An environmental group says irrigation schemes won't necessarily protect farmers from a changing climate and may actually make some more vulnerable.
Forest & Bird advocacy manager Kevin Hackwell says irrigation will lead to an intensification of farming, with farmers running more stock and needing more inputs to farm.
He says the higher farmers are geared, the more likely they are to use up to the maximum of their water storage, and the more risk they face if irrigation fails.
He warns that if farmers build up infrastructure on the basis that water supply will always be reliable, their investment will be at risk if they get two droughts in a row - and theat is more likely with climate change.
"With water storage you've got to give yourself a really good buffer," he says.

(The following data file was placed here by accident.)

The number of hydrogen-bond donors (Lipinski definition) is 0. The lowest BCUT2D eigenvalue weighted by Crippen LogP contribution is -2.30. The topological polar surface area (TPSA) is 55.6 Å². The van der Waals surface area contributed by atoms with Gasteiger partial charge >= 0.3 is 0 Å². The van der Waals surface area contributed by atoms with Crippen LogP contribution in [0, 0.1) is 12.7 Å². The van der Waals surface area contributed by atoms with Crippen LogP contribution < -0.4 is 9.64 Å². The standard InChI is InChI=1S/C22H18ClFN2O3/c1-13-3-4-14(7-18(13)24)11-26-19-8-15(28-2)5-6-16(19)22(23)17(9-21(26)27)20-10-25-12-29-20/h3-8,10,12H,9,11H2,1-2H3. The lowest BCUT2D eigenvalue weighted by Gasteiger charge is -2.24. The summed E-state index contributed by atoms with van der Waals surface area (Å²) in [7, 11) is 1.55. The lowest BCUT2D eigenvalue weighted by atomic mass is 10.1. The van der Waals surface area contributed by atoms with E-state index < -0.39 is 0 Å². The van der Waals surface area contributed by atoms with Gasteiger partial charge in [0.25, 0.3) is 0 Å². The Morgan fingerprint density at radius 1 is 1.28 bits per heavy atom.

Irrigation subsidies questioned
Mr Hackwell also questions why New Zealand taxpayers are contributing to the schemes, when he says the extra wealth generated by irrigation will be captured by a few.
"In a lot of cases these irrigation schemes, they're about private benefit. There'll be individual landowners who will benefit from getting the water (and) will be making the profits out of them."
He asked why irrigation schemes can't be funded by those who are going to benefit from them.
"If these are such good propositions, why do they need massive public subsidies?"
However, the Minister for Primary Industries Nathan Guy says the current drought illustrates the need for irrigation to store and distribute water.
He says if all the proposed major irrigation schemes around the country come to fruition, up to 400,000 hectares of farmland could be irrigated.